Historically, there were two other reservations which no longer exist, but which existed for a time in Idaho:

Supervising Offices of the Bureau of Indian Affairs

Superintendencies

A Superintendent of Indian Affairs was an administrator, communicating and overseeing the agents who worked directly with individual tribes. It was the responsibility of the superintendent to see that the agents were following official government policy. (read more...)

Superintendencies with responsibility for agencies in Idaho included:

Area Offices

The Area Offices of the Bureau of Indian Affairs are administrative in nature and do not contain many records of details about individual Indians. Hence, they are not the most valuable records for tracing American Indian ancestry.

The Area Office with supervisory responsibility over agencies in Idaho is the Portland Area Office.

Major Research Facilities for American Indian Research

National Archives

The National Archives and Records Administration (NARA) is responsible for the preservation of the records of historical importance created by federal offices in the United States of America, including those of the Bureau of Indian Affairs and its predecessor, the Office of Indian Affairs. (Read more...)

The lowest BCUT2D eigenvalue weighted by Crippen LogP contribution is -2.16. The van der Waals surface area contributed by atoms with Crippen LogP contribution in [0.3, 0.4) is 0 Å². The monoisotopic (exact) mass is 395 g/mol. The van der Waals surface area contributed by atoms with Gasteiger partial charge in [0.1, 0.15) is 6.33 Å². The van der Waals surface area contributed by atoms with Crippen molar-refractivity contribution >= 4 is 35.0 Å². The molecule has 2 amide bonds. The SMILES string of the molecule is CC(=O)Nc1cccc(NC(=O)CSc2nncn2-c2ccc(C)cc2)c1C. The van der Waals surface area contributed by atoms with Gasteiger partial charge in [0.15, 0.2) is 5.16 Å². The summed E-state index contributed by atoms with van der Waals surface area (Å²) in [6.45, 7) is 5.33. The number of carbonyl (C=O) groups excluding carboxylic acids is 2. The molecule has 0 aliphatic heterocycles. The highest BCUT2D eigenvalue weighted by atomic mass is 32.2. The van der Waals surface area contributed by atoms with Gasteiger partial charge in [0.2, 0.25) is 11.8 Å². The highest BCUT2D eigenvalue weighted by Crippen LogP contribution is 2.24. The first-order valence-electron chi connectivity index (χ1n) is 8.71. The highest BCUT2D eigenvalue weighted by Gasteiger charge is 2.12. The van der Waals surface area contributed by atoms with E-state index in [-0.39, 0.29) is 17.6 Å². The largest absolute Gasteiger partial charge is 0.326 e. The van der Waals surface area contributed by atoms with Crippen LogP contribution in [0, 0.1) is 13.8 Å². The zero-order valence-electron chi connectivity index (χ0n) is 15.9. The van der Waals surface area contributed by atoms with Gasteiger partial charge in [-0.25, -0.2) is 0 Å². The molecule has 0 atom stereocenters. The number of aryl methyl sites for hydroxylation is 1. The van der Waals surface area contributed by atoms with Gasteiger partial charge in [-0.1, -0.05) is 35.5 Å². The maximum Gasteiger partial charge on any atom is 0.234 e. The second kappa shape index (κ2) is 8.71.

Regional Archives of the National Archives and Records Administration (NARA)

Many of the Regional Archives have collected records of the federal offices in their region, including those of the field jurisdictions of the Bureau of Indian Affairs. Some of the field jurisdictions are the superintendencies, agencies, schools, factories and area offices of the Bureau of Indian Affairs.

The Pacific Alaska Regional Archives (NARA) in Seattle has jurisdiction for the preservation of the records of federal offices in Idaho, including those of the Bureau of Indian Affairs.

(Read more...)

Family History Library

The Family History Library in Salt Lake City has a large collection of American Indian sources, including:

To determine the full extent of their holdings, search their catalog, using their Keyword Search, Place Search, and Subject Search, looking for names of tribes and offices. Many of their holdings are under the subject heading of Native Races.

FamilySearch Catalog Idaho Native Races

Historical Societies and Archives

Idaho State Archives
2205 Old Penitentiary Road
Boise, Idaho 83712
Phone 208-334-2682
Fax 208-334-2774

Other Facilities

For Further Reading

See also American Indian For Further Reading.

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Click this button for links to databases, indexes, or sites that help you find an American Indian ancestor by topic or tribe.


References

  1. Hodge, Frederick Webb. Handbook of American Indians North of Mexico. Washington D.C.:Smithsonian Institution, Bureau of American Ethnology, Bulletin #30 1907 Available online.
  2. Swanton John R. The Indian Tribes of North America. Smithsonian Institution, Bureau of American Ethnology, Bulletin #145 Available online